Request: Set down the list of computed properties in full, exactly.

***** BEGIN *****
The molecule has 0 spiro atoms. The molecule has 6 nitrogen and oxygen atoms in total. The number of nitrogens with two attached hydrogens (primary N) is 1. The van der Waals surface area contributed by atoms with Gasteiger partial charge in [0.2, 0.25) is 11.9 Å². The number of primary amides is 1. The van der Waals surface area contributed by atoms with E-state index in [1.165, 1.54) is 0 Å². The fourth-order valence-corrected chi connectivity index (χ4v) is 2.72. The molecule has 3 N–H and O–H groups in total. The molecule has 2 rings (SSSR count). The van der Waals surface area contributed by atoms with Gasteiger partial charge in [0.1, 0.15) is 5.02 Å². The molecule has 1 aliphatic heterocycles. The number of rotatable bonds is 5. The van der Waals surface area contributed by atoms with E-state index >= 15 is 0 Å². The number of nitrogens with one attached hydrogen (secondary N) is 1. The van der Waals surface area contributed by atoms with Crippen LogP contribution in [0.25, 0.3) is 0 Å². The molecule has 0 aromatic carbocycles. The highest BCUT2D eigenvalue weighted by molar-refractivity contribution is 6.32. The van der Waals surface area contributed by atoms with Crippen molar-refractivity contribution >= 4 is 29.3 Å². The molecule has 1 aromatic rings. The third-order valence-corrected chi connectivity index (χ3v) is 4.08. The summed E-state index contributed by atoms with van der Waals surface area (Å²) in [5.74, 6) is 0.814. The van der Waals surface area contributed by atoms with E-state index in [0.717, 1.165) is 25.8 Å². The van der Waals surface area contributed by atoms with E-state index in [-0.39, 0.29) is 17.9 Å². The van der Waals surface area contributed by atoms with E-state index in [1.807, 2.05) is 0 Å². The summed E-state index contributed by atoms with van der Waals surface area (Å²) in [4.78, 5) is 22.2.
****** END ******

The molecule has 0 spiro atoms. The molecule has 6 nitrogen and oxygen atoms in total. The number of nitrogens with two attached hydrogens (primary N) is 1. The van der Waals surface area contributed by atoms with Gasteiger partial charge in [0.2, 0.25) is 11.9 Å². The number of primary amides is 1. The van der Waals surface area contributed by atoms with E-state index in [1.165, 1.54) is 0 Å². The fourth-order valence-corrected chi connectivity index (χ4v) is 2.72. The molecule has 3 N–H and O–H groups in total. The molecule has 2 rings (SSSR count). The van der Waals surface area contributed by atoms with Gasteiger partial charge in [0.1, 0.15) is 5.02 Å². The molecule has 1 aliphatic heterocycles. The number of rotatable bonds is 5. The van der Waals surface area contributed by atoms with E-state index >= 15 is 0 Å². The number of nitrogens with one attached hydrogen (secondary N) is 1. The van der Waals surface area contributed by atoms with Crippen LogP contribution in [0.25, 0.3) is 0 Å². The molecule has 0 aromatic carbocycles. The highest BCUT2D eigenvalue weighted by molar-refractivity contribution is 6.32. The van der Waals surface area contributed by atoms with Crippen molar-refractivity contribution >= 4 is 29.3 Å². The molecule has 1 aromatic rings. The third-order valence-corrected chi connectivity index (χ3v) is 4.08. The summed E-state index contributed by atoms with van der Waals surface area (Å²) in [5.74, 6) is 0.814. The van der Waals surface area contributed by atoms with E-state index in [0.717, 1.165) is 25.8 Å². The van der Waals surface area contributed by atoms with E-state index in [-0.39, 0.29) is 17.9 Å². The van der Waals surface area contributed by atoms with E-state index in [1.807, 2.05) is 0 Å². The summed E-state index contributed by atoms with van der Waals surface area (Å²) in [4.78, 5) is 22.2.